Research reveals influence of university league tables

Matriculationby Charlotte Bransgrove

Economists at Royal Holloway, University of London, have recently published a report which suggests departmental performance in league tables is highly likely to impact applications to university.

The findings reveal certain departments have seen applications increase by almost 5% following a rise in their position on subject-level league tables.

University league tables, as run by newspapers such as The Guardian and The Times, and the independent publication, The Complete University Guide, provide information for students looking into higher education. Rankings can be viewed for specific departments as well as universities’ overall performance.

The researchers used the Guardian’s annual University guide as the basis of the study, determining it to offer the most freely accessibly data to prospective students. Based on eight years of data, the report found an increase in one standard deviation in the Guardian score for the university resulted in a 4.8% increase in applications.

The report also noted that the importance of league table positions has increased following the recent hike in tuition fees, which perhaps suggests students are taking more care in choosing where they study.

Durham University, which is renowned for being highly competitive and received 6.8 applicants for every available place in 2011, features as fourth in the Sunday Times University Guide and fifth on the Complete University Guide online alongside other high calibre universities.

However, individual department performance can vary in comparison to overall performance. Durham for example, features as second for History but only ninth for Politics in the Complete University Guide online.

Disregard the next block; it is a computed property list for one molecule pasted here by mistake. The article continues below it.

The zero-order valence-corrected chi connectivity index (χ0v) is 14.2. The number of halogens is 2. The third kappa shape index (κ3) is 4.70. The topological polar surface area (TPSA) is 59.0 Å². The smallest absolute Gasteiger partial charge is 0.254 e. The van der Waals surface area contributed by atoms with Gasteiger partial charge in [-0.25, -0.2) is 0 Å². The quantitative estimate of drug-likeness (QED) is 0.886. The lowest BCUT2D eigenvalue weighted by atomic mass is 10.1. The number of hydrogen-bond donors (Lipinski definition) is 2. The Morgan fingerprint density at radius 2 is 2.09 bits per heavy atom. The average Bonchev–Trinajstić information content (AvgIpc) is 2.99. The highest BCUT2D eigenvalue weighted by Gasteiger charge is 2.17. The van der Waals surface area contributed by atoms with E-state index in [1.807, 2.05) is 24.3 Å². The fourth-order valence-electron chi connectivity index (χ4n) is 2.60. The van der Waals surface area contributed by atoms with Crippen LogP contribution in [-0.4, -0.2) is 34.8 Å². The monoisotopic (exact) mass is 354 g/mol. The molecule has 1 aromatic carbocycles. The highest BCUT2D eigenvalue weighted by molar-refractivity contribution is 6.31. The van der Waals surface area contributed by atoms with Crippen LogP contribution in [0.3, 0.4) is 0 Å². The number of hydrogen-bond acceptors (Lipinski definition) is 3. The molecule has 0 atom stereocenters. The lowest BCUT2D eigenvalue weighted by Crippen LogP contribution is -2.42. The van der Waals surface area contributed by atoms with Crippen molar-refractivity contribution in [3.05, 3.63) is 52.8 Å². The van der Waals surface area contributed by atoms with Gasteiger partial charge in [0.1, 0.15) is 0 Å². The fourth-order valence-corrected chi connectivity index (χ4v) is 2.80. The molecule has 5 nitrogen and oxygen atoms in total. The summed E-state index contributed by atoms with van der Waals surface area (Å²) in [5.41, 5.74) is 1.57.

The report suggests that universities and departments should focus on improving and promoting their league table performance in order to attract applicants. The Durham University website seems to understand the importance of these findings, listing a ‘Top 4 UK University’ first in a number of reasons to choose Durham for undergraduate study.

Recent Durham applicant Lottie agrees with the results of the report, commenting, “Personally the league tables were the first point of call for me when choosing my universities. You want to try to attend the best university you can with the best reputation for your course.”

Other students however point to other factors influencing applicants, such as course content and location. Rosie, a second year Theology student at the University, argues, “There’s more to a university than just its rankings. I think people do look at what a university can offer uniquely, particularly with places like Durham.”

Photograph: Durham University

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  1. J Williams
    Apr 15, 2013 - 02:31 PM

    The Comnplete University Guide puts Durham 15th for Business Studies, 14th for Computer Science and Accounting and Finance, 47th for Electrical and Electronic Engineering, 26th for Civil Engineering, 3rd for History (not 2nd as you state). 9th for Politics looks OK. Not quite up to the University target of top 10% in the UK (which would be about 7th), but closer than some.

    Rankings vary quite substantially from league table to league table depending on the methodology and weigting given to specific factors – hence the University preferring to play-down the Guardian league table typcially, as this doesn’t include any measure for research strengths, where Durham usually does quite well. On that measure History drops to 5th, Politics rises to 7th. Economics goes up from 7th in GUG to 3rd on the Guardian and Engineering rises to 15th. There is also often a lot of bunching – small variations in overall scores covering several departments at different institutions.

    League tables are an important game for Universities to play and the statistics reveal some useful general trends. Strength across a number of league tables is probably telling you something useful, but it’s never a substitute for proper study of a department’s specific teaching and research interests – no point going to a History department with massive strength in medieval and early-modern history if you’re really interested in modern history – and a visit and discussions to get a feel for the place and how it approaches teaching.

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